and... well, maybe one of his other ones *grin*). That means £4 or more has to be added to the final sale price merely to pay the BBFC.
Isn't this a choke on creativity? But aren't we always being told that our creative industries are worth billions to the economy?
The VRA is quite clearly preventing limited interest productions from being seen. (This is as true for our cinematic heritage as it is for new titles. What, for example, is the expected sales figure for a DVD of a silent film, I wonder?
Considering the limited appeal, I'd imagine that the BBFC fee makes up a significant proportion of the cost of getting it to market.)
Offsite: Could the UK Video Recordings Act of 1984 get any more useless?
The bottom line is that criminal law needs to butt out of the cinema and home entertainment industries. If consenting participants in film productions emerge unharmed from the production process, then the resulting films would meet a revised,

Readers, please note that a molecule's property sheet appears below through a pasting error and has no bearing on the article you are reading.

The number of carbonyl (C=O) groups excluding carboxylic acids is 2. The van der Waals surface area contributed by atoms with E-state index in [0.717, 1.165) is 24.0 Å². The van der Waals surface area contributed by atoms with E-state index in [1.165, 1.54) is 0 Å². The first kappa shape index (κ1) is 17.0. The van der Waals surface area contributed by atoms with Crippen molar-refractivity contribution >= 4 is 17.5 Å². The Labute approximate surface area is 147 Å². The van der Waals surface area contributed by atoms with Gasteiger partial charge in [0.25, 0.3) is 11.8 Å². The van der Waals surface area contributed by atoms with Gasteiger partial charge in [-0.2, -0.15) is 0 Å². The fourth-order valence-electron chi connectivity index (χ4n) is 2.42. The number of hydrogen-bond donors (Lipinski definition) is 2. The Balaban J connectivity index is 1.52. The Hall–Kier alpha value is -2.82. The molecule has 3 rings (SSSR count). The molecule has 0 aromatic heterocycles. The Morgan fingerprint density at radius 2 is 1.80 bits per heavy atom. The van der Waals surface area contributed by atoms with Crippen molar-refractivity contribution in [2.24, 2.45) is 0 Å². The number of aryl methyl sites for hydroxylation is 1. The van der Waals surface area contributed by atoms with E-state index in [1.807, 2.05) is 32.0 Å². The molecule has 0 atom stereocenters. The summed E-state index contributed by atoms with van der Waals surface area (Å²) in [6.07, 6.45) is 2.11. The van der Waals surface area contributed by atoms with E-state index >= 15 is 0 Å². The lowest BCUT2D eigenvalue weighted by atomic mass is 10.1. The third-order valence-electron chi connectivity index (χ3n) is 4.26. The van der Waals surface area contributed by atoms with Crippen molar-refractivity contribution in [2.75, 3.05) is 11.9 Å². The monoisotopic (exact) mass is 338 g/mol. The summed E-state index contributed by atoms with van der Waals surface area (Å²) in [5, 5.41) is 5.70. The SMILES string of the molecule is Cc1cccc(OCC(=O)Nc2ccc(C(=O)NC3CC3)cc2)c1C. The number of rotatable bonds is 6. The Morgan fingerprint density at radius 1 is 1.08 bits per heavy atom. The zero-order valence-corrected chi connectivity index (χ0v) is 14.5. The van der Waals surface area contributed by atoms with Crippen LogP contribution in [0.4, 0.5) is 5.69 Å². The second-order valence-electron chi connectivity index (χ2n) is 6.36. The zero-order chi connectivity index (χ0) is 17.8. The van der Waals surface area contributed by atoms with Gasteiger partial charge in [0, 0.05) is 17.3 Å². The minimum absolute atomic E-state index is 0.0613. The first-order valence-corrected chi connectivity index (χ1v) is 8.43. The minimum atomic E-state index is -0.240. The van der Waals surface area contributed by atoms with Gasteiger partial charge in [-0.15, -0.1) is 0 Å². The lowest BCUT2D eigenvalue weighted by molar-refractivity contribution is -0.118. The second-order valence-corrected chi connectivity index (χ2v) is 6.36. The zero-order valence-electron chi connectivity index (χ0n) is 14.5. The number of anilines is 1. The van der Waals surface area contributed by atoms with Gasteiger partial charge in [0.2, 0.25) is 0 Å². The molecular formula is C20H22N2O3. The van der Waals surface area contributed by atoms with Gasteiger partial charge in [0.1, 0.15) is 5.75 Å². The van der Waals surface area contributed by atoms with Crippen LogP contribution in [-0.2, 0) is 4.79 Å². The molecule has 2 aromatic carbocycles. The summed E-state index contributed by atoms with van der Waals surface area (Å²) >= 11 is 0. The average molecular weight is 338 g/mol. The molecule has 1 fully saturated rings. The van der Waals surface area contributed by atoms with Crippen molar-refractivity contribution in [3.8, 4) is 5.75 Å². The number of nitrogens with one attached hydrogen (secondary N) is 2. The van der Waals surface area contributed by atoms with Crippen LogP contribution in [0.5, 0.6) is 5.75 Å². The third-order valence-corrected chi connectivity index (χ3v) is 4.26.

forward-looking minimum legal threshold in future. (Whether they should go ahead on aesthetic or commercial grounds is a separate issue.) This latest humiliation for the Video Recordings Act 1984 should be a chance to wipe the tape clean and
treat adult viewers as adults.
John Beyer of Mediawatch-UK initiated a petition on the 10 Downing Street website against swearing on TV:
We the undersigned petition the Prime Minister to make urgent representation to the Broadcasting regulator, Ofcom, the broadcasting institutions operating in the UK and film regulators, asking them to stop the use of
unnecessary swearing and bad language in their productions (including those available for downloading from websites) and to urge providers of user-generated content to take similar action.
Beyer explained further:
Concern about the volume and nature of swearing on television made headlines when in November 2008 Michael Grade, the Executive Chairman of ITV, observed that swearing had become “unrestrained” and “indiscriminate”. He also
stated that people do not want to hear those words.
In May 2008 the Radio Times conducted an opinion poll, which found that 69% of people believed there is too much swearing on TV. In November 2008 the Sunday Express launched a Clean Up TV Crusade focusing on the excessive use of swearing and the
Sunday Telegraph conducted a poll which found that 56% of people thought the f*** word should never be used on TV.
The Office of Communications (Ofcom) in its Communications Market reports for 2004, 2005, 2006 and 2007 found that the majority of people believe there is too much swearing on TV.